Madison Aker – Mustangs Ahead
(LAKEWOOD RANCH, FL)- Each year, every fourth Thursday of November families gather around their flat screen televisions watching football and feasting. Over the course of 400 years, Thanksgiving has dramatically changed from what it once was.
There are only two eyewitness accounts that historians describing the first Thanksgiving. Thanksgiving was not just one big sit-down. In fact, Thanksgiving lasted just under a week with dinners inside and outdoors.
Mustangs ready to make their own Thanksgiving memories. Click here for more!
The Pilgrims could not have survived without the help of the Native Americans. Therefore, they invited the Wampanoag people and their leader, King Massasoit. The nearest village of natives traveled for two days to attend this feast, carrying gifts and food they brought for the Pilgrims.
However, the feast was not a giant, stuffed turkey. Instead, venison was the name of the game. Deer took over the menu. Although, fowl, fish, wild turkeys, geese, and ducks were also part of the feast.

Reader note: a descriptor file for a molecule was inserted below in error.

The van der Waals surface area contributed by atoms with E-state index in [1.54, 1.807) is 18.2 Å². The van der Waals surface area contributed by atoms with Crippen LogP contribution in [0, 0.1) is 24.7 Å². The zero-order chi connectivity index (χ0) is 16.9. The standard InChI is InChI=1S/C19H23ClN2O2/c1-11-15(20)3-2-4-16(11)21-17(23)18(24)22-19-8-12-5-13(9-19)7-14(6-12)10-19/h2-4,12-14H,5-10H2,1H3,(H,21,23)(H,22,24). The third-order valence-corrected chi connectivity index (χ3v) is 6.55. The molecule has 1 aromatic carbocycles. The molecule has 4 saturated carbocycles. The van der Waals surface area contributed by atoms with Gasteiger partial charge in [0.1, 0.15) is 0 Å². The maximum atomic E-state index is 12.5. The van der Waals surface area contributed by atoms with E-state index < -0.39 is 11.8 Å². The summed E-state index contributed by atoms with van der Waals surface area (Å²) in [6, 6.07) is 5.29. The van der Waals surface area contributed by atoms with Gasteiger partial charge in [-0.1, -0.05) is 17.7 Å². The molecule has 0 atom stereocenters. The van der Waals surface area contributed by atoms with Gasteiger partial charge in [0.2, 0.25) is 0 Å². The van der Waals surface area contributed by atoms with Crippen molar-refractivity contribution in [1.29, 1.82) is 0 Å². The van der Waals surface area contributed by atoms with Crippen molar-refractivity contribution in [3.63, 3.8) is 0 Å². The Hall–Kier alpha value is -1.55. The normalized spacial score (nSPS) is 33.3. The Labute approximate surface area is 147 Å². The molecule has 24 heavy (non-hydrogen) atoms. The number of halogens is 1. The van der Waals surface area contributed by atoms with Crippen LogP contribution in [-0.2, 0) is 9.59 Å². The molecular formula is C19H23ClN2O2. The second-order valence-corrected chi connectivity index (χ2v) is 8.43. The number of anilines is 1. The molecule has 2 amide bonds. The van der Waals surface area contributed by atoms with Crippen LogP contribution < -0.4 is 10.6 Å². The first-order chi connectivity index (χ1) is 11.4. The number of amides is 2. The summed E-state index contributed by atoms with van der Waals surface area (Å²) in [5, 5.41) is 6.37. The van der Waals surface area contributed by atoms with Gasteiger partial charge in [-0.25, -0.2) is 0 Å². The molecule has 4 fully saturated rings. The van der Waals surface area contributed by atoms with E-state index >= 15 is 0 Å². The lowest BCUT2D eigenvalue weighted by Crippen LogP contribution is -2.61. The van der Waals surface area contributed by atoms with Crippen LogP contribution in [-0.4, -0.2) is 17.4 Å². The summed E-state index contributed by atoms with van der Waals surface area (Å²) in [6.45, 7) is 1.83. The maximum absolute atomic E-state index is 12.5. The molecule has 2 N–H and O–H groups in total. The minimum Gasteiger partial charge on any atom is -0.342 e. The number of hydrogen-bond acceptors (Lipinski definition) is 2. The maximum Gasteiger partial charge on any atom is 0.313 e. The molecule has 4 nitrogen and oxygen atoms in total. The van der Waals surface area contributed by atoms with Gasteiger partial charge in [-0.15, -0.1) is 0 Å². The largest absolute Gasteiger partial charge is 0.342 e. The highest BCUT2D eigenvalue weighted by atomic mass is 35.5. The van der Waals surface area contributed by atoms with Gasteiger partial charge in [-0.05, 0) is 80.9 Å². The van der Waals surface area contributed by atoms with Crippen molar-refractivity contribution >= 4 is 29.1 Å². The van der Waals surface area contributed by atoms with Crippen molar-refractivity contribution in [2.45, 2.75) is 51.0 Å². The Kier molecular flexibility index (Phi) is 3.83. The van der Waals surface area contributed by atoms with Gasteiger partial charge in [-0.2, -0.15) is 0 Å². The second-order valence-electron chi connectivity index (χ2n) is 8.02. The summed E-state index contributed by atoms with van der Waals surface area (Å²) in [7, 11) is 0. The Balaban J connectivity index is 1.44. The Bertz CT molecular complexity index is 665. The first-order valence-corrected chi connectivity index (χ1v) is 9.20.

The Pilgrims and Wampanoag’s friendship didn’t last long, only a decade. The modern-day Thanksgiving didn’t roll around until the 19th Century, after President Abraham Lincoln declared two national Thanksgivings in 1863 – one in August to commemorate the Battle of Gettysburg and again in November to give thanks for “general blessings.”
Lincoln proclaimed, in the midst of the civil war, every fourth Thursday in November in a national Thanksgiving holiday.
Today’s modern Thanksgiving features over 90 percent of Americans eating turkey. Parades have also become an integral part of the holiday. The New York Thanksgiving Day parade, presented by the Macy’s Department, is the largest and most famous parade, attracting two to three million people on a 2.5-mile route. Not only is it watched in person, but at home with a huge television audience.
Thanksgiving is Thursday, Nov. 23, so gather around the table this year enjoy the modern traditions and appreciate how Thanksgiving came to be.